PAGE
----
ATLANTIC CITY - The IGA sign still in the window of a now-empty grocery store is a sad reminder of Atlantic City's trouble in attracting and keeping supermarket chains.
IGA left in 2006 and the Thriftway brand closed its store in the same location in 2004, each time leaving Atlantic City without any supermarkets.
However, the city and the state Casino Reinvestment Development Authority have reached agreement for a new A&P supermarket in the downtown shopping plaza where IGA and Thriftway failed.
Final negotiations are under way between A&P and Renaissance Plaza owner Ashkenazy Acquisition Corp. of New York for the store lease. The supermarket, operating under A&P's Food Basics brand, will open for business at Atlantic and Kentucky avenues about eight months after the lease is signed.
"We're very confident - 99.9 percent sure - this will be consummated in the very near future," CRDA Executive Director Thomas D. Carver said.
The city and CRDA have crafted a package of incentives to make the location more attractive to A&P and help Ashkenazy close the deal on the lease.
On Friday, the CRDA's board of directors voted to freeze the payments on a $1.3 million mortgage that Ashkenazy has with the authority for the shopping center. Relieved of the mortgage payments, Ashkenazy will be able to pass on the savings by charging A&P lower rent for the building, Carver explained. Ashkenazy's loan payments would resume only if the company sells the building or if the site stops operating as a supermarket.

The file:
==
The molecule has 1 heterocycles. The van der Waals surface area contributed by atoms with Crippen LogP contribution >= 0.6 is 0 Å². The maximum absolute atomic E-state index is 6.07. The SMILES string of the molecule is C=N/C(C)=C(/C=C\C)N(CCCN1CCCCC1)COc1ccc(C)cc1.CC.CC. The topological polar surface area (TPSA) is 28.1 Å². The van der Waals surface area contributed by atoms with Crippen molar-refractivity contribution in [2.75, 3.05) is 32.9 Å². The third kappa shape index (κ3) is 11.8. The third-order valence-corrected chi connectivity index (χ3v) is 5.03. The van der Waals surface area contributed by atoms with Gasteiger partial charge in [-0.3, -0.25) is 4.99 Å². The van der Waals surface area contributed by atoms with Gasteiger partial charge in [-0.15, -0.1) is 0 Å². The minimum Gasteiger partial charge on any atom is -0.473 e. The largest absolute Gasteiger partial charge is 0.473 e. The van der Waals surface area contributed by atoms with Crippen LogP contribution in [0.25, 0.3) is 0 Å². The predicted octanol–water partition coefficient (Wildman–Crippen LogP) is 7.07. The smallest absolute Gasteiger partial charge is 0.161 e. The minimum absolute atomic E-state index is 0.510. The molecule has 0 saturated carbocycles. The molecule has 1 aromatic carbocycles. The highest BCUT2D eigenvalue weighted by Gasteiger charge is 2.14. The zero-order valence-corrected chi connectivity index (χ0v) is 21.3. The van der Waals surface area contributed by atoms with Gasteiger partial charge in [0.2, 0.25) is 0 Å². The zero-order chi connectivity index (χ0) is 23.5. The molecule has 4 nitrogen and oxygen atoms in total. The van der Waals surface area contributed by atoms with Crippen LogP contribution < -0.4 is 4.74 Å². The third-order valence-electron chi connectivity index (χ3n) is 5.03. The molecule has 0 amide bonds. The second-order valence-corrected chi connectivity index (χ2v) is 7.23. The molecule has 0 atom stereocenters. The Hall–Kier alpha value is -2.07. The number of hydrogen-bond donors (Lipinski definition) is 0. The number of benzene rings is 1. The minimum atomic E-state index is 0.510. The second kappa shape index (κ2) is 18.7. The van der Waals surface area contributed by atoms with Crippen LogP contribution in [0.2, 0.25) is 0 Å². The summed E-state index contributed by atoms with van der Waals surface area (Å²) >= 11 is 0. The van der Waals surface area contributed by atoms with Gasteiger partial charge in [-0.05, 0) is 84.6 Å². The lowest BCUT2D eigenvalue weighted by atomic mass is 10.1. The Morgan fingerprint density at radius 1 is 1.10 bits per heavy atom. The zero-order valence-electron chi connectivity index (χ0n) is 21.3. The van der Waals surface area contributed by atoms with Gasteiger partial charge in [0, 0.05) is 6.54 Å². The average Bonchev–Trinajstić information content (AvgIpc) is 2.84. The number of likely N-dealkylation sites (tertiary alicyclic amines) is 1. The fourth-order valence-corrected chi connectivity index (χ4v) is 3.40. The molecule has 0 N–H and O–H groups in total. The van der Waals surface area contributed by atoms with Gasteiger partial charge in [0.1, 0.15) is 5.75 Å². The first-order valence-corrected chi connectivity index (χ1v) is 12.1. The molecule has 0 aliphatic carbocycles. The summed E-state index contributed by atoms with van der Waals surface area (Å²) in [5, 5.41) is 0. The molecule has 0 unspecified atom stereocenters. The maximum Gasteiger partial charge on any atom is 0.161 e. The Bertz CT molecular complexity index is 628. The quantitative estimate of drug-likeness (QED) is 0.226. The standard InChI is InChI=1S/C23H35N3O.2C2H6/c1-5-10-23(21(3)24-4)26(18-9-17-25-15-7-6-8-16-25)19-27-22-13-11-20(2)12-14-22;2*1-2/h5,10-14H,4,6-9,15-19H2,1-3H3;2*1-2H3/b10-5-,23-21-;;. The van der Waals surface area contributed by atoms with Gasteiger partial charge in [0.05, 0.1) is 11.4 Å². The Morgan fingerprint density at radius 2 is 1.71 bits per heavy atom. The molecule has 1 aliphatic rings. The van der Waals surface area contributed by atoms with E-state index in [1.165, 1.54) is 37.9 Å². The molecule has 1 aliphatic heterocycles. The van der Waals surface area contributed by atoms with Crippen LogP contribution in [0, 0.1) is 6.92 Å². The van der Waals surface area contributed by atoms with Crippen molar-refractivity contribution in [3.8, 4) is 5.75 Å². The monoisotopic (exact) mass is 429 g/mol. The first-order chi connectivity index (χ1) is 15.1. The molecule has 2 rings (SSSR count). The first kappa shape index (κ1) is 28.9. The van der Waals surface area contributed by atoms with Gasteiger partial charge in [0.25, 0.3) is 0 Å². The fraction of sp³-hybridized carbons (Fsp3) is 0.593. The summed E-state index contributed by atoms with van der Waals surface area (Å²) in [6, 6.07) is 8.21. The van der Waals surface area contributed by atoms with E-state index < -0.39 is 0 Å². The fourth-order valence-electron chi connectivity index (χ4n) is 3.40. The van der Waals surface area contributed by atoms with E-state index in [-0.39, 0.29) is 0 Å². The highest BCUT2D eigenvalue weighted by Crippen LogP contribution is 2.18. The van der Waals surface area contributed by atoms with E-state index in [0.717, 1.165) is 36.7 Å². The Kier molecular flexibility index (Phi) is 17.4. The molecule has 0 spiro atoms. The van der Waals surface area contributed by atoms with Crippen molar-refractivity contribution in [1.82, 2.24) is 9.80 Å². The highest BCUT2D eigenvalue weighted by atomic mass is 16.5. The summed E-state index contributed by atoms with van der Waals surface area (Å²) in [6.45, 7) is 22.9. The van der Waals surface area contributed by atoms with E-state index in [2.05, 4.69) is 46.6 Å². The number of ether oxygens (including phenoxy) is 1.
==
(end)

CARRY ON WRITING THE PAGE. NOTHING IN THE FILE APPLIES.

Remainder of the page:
In addition, Mayor Lorenzo Langford, who is a CRDA board member, has agreed to ask City Council to grant a five-year tax abatement to help reduce the cost of getting the new supermarket started.
"This is a great day for Atlantic City as we bring a supermarket back to the community," Langford said in a statement.
Councilman Steven Moore, another supermarket supporter, said the project will create jobs for local residents. He also wants a jobs-training program for local students.
"I'm just absolutely thrilled that A&P is coming here," Moore said at the CRDA board meeting.
Moore recalled that when he was growing up, there were four supermarkets in Atlantic City. With no supermarkets in town now, Atlantic City residents must shop at grocery stores in neighboring communities.
The CRDA, a state agency that uses casino revenue for housing projects and economic development, thought it had solved Atlantic City's supermarket shortage when it helped finance construction of Renaissance Plaza in 1996. A Thriftway supermarket became the anchor of the shopping center, but would close eight years later after a troubled run.
Thriftway angered the local community by erecting jail-like bars at the store's front entrance to prevent shopping-cart theft. When IGA took over, complaints continued about the supermarket and its location next to a liquor store. Over the years, the shopping center has been plagued by panhandlers and loitering, city officials and residents have said.
Susan Ney Thompson, the CRDA's chief operating officer, said A&P wants a police substation inside the supermarket to protect shoppers from crime. Langford supports having a substation there, but must work out the details with the police department.
One local resident, William Cheatham, said the shopping center's troubled history demands the presence of a police substation.
"The only success that the market will have is by having it there," Cheatham told CRDA board members.
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